The Spectra of Aurora and Corona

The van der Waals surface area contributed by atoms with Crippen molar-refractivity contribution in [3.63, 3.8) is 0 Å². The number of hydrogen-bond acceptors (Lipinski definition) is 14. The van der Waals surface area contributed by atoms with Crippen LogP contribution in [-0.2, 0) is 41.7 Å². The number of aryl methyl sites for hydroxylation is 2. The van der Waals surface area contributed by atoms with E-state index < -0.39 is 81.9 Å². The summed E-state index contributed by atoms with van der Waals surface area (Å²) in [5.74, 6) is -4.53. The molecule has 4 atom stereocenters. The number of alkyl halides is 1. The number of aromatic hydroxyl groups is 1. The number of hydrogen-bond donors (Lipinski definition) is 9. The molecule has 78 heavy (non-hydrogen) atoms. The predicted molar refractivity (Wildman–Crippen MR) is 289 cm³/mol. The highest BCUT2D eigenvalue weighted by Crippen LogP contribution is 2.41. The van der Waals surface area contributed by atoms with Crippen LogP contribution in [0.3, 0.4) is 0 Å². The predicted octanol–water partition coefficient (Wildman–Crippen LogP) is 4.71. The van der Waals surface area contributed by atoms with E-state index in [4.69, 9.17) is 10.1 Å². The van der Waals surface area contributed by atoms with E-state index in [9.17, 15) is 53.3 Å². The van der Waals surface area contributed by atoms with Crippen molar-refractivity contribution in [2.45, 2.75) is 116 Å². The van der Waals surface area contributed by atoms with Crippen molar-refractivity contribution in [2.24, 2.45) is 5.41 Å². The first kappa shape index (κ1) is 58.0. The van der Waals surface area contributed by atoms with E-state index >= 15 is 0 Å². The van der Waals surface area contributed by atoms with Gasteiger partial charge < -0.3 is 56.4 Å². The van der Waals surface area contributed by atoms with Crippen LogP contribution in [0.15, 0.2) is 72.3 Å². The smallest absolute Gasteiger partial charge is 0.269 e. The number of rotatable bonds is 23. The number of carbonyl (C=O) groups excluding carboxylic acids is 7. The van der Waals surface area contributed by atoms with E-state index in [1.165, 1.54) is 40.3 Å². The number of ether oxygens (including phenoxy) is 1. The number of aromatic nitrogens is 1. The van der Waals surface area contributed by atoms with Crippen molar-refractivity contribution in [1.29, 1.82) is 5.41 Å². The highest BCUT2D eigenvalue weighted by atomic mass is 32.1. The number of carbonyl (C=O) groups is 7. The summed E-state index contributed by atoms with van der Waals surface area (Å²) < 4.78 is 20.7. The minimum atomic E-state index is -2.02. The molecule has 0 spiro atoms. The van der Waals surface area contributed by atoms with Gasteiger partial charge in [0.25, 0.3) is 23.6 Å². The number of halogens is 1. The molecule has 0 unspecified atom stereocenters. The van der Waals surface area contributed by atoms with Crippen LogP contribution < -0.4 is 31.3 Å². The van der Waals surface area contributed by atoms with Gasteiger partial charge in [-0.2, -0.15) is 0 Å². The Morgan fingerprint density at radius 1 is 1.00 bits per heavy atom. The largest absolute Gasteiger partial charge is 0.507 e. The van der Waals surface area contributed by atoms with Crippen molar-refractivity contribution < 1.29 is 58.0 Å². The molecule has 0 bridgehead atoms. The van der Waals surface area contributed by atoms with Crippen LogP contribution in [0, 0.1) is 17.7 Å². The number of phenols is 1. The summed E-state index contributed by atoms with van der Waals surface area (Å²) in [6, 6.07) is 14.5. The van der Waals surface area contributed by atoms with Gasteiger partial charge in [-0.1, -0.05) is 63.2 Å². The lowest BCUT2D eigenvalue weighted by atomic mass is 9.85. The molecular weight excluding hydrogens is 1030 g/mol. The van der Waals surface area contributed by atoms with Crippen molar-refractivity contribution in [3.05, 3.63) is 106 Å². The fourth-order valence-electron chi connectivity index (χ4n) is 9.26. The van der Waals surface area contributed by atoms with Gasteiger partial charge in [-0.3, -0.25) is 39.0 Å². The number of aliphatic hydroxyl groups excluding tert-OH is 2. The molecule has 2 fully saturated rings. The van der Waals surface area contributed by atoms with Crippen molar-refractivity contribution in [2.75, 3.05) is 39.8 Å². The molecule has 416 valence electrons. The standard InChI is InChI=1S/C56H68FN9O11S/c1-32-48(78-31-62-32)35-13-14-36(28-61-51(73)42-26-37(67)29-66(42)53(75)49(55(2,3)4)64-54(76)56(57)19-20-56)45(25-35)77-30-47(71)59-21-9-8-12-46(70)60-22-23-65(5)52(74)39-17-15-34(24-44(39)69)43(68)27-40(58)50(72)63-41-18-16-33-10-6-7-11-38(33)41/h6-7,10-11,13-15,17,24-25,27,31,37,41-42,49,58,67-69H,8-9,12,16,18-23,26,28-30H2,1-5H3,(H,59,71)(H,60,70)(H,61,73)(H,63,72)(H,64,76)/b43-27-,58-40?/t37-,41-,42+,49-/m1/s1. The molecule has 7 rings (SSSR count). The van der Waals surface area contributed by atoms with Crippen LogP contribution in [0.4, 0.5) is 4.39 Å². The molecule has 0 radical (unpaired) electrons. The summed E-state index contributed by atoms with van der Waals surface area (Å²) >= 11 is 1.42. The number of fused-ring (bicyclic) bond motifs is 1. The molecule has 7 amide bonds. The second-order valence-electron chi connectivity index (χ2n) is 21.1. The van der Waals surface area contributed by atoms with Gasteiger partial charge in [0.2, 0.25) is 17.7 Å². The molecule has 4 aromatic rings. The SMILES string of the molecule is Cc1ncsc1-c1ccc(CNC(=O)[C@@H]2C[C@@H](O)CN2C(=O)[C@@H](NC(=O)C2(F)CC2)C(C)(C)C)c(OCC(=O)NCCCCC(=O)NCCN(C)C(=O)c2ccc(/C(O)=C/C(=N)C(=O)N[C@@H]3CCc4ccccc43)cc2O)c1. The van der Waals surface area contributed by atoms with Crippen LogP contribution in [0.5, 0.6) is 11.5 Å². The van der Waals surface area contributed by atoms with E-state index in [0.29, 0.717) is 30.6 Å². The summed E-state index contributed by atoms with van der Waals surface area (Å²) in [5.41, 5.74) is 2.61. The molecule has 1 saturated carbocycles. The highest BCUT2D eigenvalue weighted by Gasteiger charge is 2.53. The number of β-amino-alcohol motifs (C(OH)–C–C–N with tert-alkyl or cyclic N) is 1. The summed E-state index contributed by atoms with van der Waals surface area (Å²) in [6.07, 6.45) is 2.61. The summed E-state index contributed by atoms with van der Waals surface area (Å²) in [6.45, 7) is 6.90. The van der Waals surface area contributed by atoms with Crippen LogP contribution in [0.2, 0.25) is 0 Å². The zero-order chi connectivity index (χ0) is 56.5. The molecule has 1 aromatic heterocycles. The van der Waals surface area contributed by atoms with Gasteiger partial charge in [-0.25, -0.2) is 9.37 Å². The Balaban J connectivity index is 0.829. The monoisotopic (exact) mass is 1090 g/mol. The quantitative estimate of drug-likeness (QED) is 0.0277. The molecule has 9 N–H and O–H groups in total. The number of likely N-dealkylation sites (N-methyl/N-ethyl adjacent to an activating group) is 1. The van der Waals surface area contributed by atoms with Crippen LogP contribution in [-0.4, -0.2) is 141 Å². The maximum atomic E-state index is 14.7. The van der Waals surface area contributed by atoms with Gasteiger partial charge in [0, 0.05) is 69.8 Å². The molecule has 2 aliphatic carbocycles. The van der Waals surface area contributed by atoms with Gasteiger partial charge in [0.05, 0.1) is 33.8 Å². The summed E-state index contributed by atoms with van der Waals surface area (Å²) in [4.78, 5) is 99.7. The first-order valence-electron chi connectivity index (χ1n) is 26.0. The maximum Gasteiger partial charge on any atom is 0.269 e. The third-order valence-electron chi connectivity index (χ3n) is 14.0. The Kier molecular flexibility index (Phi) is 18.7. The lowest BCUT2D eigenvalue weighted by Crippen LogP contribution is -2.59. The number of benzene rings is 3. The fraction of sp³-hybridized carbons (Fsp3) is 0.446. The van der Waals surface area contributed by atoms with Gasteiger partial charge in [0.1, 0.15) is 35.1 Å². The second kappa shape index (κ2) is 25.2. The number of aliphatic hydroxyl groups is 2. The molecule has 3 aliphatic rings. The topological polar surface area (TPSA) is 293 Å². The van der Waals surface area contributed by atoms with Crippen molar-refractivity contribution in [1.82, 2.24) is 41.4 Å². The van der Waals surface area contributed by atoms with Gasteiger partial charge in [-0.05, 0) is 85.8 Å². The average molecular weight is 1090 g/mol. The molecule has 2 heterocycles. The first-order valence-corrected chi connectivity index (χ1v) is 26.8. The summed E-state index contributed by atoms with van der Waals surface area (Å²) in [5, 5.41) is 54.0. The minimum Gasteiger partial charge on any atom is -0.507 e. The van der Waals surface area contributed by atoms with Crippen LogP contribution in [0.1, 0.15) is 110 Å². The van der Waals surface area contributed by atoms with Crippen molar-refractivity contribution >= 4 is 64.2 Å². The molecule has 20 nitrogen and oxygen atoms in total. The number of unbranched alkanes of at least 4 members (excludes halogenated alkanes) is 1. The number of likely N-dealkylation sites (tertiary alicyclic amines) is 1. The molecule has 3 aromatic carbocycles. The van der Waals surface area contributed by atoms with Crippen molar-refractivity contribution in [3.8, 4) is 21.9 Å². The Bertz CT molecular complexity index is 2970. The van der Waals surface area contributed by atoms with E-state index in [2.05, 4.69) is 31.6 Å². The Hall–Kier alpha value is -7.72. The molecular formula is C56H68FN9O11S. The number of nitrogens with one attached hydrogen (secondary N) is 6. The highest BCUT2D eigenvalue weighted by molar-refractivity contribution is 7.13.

So much attention has been drawn to the correspondence between the spectrum of the corona and that of the aurora, as to lead one to suppose that they were almost identical; or, at least, that the principal auroral line was also seen in the corona. But even this is not at all the case. As the readers of NATURE are aware, the light of the aurora is almost monochromatic, giving a spectrum of one bright line in the yellowish green (wavelength about 557), and three or four very faint bands, which are more refrangible. These last are only occasionally visible, and indeed, Angström, in 1869, had seen them but once, and that momentarily. It is with one of these faint bands that the 1,474 corona line (wave length 531.6) is said to coincide, and not with the bright line (wave length 557), which is entirely absent in the corona spectrum. Two more of the auroral bands are near to the F and G hydrogen lines, which are visible in the corona, but it is yet doubtful whether they coincide. It is not impossible that a faint H spectrum may be produced in the aurora by the moisture of the air, but I incline to attribute them to the low temperature air spectrum mentioned in my letter of February 7, and which has bands in nearly the same positions. From the extreme faintness of the auroral bands, it is of course impossible to measure their positions with great accuracy.

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